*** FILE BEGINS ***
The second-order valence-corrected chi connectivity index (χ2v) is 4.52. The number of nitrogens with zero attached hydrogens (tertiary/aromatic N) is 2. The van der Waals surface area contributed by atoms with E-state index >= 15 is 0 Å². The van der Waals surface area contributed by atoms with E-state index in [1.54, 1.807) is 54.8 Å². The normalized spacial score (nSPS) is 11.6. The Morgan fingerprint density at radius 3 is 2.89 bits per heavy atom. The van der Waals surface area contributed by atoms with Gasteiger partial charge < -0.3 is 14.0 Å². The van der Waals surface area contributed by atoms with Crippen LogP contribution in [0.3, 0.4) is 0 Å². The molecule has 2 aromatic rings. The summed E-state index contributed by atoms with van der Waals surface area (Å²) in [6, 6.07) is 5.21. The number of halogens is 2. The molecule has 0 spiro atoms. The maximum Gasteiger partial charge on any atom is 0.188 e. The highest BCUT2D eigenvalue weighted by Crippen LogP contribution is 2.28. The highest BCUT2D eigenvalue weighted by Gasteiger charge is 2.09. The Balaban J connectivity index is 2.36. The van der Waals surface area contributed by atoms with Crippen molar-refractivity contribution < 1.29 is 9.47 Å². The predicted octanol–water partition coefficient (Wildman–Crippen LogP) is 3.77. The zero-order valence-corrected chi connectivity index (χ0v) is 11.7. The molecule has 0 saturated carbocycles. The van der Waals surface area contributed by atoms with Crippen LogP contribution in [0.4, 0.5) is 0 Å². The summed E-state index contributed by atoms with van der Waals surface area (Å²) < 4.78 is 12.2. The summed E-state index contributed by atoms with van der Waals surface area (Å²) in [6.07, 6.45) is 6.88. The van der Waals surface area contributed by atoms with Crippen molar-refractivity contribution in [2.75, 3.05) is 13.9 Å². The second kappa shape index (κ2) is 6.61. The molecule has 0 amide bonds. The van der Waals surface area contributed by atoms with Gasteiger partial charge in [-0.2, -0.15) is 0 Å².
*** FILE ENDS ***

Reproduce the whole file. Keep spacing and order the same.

The second-order valence-corrected chi connectivity index (χ2v) is 4.52. The number of nitrogens with zero attached hydrogens (tertiary/aromatic N) is 2. The van der Waals surface area contributed by atoms with E-state index >= 15 is 0 Å². The van der Waals surface area contributed by atoms with E-state index in [1.54, 1.807) is 54.8 Å². The normalized spacial score (nSPS) is 11.6. The Morgan fingerprint density at radius 3 is 2.89 bits per heavy atom. The van der Waals surface area contributed by atoms with Gasteiger partial charge < -0.3 is 14.0 Å². The van der Waals surface area contributed by atoms with Crippen LogP contribution in [0.3, 0.4) is 0 Å². The molecule has 2 aromatic rings. The summed E-state index contributed by atoms with van der Waals surface area (Å²) in [6, 6.07) is 5.21. The number of halogens is 2. The molecule has 0 spiro atoms. The maximum Gasteiger partial charge on any atom is 0.188 e. The highest BCUT2D eigenvalue weighted by Crippen LogP contribution is 2.28. The highest BCUT2D eigenvalue weighted by Gasteiger charge is 2.09. The Balaban J connectivity index is 2.36. The van der Waals surface area contributed by atoms with Crippen molar-refractivity contribution < 1.29 is 9.47 Å². The predicted octanol–water partition coefficient (Wildman–Crippen LogP) is 3.77. The zero-order valence-corrected chi connectivity index (χ0v) is 11.7. The molecule has 0 saturated carbocycles. The van der Waals surface area contributed by atoms with Crippen LogP contribution in [0.4, 0.5) is 0 Å². The summed E-state index contributed by atoms with van der Waals surface area (Å²) < 4.78 is 12.2. The summed E-state index contributed by atoms with van der Waals surface area (Å²) in [6.07, 6.45) is 6.88. The van der Waals surface area contributed by atoms with Crippen molar-refractivity contribution in [2.75, 3.05) is 13.9 Å². The second kappa shape index (κ2) is 6.61. The molecule has 0 amide bonds. The van der Waals surface area contributed by atoms with Gasteiger partial charge in [-0.2, -0.15) is 0 Å².